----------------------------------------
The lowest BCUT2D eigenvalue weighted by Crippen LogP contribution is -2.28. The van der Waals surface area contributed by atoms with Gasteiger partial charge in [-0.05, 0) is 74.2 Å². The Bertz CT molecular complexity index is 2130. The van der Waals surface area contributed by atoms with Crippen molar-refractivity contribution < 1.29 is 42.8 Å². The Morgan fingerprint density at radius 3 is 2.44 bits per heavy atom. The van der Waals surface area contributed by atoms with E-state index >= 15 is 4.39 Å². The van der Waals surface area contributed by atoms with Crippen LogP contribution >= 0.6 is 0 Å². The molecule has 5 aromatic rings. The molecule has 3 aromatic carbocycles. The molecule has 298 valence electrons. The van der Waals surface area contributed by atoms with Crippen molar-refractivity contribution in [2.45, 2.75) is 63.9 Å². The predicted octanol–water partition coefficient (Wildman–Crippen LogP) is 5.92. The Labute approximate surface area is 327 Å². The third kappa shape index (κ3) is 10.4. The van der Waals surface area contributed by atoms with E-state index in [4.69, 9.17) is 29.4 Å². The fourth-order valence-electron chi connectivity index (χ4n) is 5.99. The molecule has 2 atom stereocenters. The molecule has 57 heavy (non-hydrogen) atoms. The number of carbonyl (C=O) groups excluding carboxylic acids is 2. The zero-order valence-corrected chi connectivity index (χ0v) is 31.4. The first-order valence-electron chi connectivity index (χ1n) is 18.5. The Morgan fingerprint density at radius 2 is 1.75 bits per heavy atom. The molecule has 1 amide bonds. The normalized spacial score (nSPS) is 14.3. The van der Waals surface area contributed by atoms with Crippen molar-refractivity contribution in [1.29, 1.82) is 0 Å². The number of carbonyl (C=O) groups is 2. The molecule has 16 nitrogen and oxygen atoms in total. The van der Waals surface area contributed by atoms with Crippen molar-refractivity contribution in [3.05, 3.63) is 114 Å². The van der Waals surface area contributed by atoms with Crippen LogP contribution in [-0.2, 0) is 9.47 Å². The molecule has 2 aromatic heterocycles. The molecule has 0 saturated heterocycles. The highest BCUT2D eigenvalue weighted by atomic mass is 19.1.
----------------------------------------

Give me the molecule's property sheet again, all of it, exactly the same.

The lowest BCUT2D eigenvalue weighted by Crippen LogP contribution is -2.28. The van der Waals surface area contributed by atoms with Gasteiger partial charge in [-0.05, 0) is 74.2 Å². The Bertz CT molecular complexity index is 2130. The van der Waals surface area contributed by atoms with Crippen molar-refractivity contribution < 1.29 is 42.8 Å². The Morgan fingerprint density at radius 3 is 2.44 bits per heavy atom. The van der Waals surface area contributed by atoms with E-state index >= 15 is 4.39 Å². The van der Waals surface area contributed by atoms with Crippen LogP contribution >= 0.6 is 0 Å². The molecule has 5 aromatic rings. The molecule has 3 aromatic carbocycles. The molecule has 298 valence electrons. The van der Waals surface area contributed by atoms with Crippen molar-refractivity contribution in [2.45, 2.75) is 63.9 Å². The predicted octanol–water partition coefficient (Wildman–Crippen LogP) is 5.92. The Labute approximate surface area is 327 Å². The third kappa shape index (κ3) is 10.4. The van der Waals surface area contributed by atoms with E-state index in [4.69, 9.17) is 29.4 Å². The fourth-order valence-electron chi connectivity index (χ4n) is 5.99. The molecule has 2 atom stereocenters. The molecule has 57 heavy (non-hydrogen) atoms. The number of carbonyl (C=O) groups excluding carboxylic acids is 2. The zero-order valence-corrected chi connectivity index (χ0v) is 31.4. The first-order valence-electron chi connectivity index (χ1n) is 18.5. The Morgan fingerprint density at radius 2 is 1.75 bits per heavy atom. The molecule has 1 amide bonds. The normalized spacial score (nSPS) is 14.3. The van der Waals surface area contributed by atoms with Crippen molar-refractivity contribution in [1.29, 1.82) is 0 Å². The number of carbonyl (C=O) groups is 2. The molecule has 16 nitrogen and oxygen atoms in total. The van der Waals surface area contributed by atoms with Crippen molar-refractivity contribution in [3.05, 3.63) is 114 Å². The van der Waals surface area contributed by atoms with Crippen LogP contribution in [-0.2, 0) is 9.47 Å². The molecule has 2 aromatic heterocycles. The molecule has 0 saturated heterocycles. The highest BCUT2D eigenvalue weighted by atomic mass is 19.1.